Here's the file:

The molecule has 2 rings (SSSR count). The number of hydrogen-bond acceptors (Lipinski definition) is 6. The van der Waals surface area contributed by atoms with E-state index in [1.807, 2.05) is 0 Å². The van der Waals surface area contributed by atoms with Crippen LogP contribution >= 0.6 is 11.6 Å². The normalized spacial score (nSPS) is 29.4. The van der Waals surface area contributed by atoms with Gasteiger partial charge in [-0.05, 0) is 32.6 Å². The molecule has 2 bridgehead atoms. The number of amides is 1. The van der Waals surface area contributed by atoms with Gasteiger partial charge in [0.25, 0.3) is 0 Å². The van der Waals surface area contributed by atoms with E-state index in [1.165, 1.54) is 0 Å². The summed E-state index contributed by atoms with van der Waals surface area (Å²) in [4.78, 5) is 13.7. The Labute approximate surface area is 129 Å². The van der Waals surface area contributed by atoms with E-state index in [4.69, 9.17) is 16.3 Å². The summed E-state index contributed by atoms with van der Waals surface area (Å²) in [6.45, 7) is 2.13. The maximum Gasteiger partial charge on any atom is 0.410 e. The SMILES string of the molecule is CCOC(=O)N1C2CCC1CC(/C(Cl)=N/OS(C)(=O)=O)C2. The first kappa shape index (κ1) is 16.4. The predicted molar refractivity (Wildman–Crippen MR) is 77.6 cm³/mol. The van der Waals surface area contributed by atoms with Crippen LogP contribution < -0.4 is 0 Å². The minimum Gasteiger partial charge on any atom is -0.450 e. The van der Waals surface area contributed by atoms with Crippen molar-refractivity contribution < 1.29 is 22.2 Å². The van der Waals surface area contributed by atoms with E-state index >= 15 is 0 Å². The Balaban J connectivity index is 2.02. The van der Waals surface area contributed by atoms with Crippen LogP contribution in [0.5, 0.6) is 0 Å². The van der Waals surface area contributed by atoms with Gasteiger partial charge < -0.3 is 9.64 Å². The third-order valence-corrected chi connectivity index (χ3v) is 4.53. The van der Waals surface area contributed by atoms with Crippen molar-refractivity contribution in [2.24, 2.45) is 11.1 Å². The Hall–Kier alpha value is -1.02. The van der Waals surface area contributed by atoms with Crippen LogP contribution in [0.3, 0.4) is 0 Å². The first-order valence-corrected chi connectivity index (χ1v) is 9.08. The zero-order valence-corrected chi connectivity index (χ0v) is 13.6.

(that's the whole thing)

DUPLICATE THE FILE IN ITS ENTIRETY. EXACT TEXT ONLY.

The molecule has 2 rings (SSSR count). The number of hydrogen-bond acceptors (Lipinski definition) is 6. The van der Waals surface area contributed by atoms with E-state index in [1.807, 2.05) is 0 Å². The van der Waals surface area contributed by atoms with Crippen LogP contribution >= 0.6 is 11.6 Å². The normalized spacial score (nSPS) is 29.4. The van der Waals surface area contributed by atoms with Gasteiger partial charge in [-0.05, 0) is 32.6 Å². The molecule has 2 bridgehead atoms. The number of amides is 1. The van der Waals surface area contributed by atoms with Gasteiger partial charge in [0.25, 0.3) is 0 Å². The van der Waals surface area contributed by atoms with E-state index in [1.165, 1.54) is 0 Å². The summed E-state index contributed by atoms with van der Waals surface area (Å²) in [4.78, 5) is 13.7. The Labute approximate surface area is 129 Å². The van der Waals surface area contributed by atoms with E-state index in [4.69, 9.17) is 16.3 Å². The summed E-state index contributed by atoms with van der Waals surface area (Å²) in [6.45, 7) is 2.13. The maximum Gasteiger partial charge on any atom is 0.410 e. The SMILES string of the molecule is CCOC(=O)N1C2CCC1CC(/C(Cl)=N/OS(C)(=O)=O)C2. The first kappa shape index (κ1) is 16.4. The predicted molar refractivity (Wildman–Crippen MR) is 77.6 cm³/mol. The van der Waals surface area contributed by atoms with Crippen LogP contribution < -0.4 is 0 Å². The minimum Gasteiger partial charge on any atom is -0.450 e. The van der Waals surface area contributed by atoms with Crippen molar-refractivity contribution < 1.29 is 22.2 Å². The van der Waals surface area contributed by atoms with E-state index >= 15 is 0 Å². The Balaban J connectivity index is 2.02. The van der Waals surface area contributed by atoms with Crippen LogP contribution in [0.5, 0.6) is 0 Å². The van der Waals surface area contributed by atoms with Gasteiger partial charge < -0.3 is 9.64 Å². The third-order valence-corrected chi connectivity index (χ3v) is 4.53. The van der Waals surface area contributed by atoms with Crippen molar-refractivity contribution in [2.24, 2.45) is 11.1 Å². The Hall–Kier alpha value is -1.02. The van der Waals surface area contributed by atoms with Crippen LogP contribution in [0.3, 0.4) is 0 Å². The first-order valence-corrected chi connectivity index (χ1v) is 9.08. The zero-order valence-corrected chi connectivity index (χ0v) is 13.6.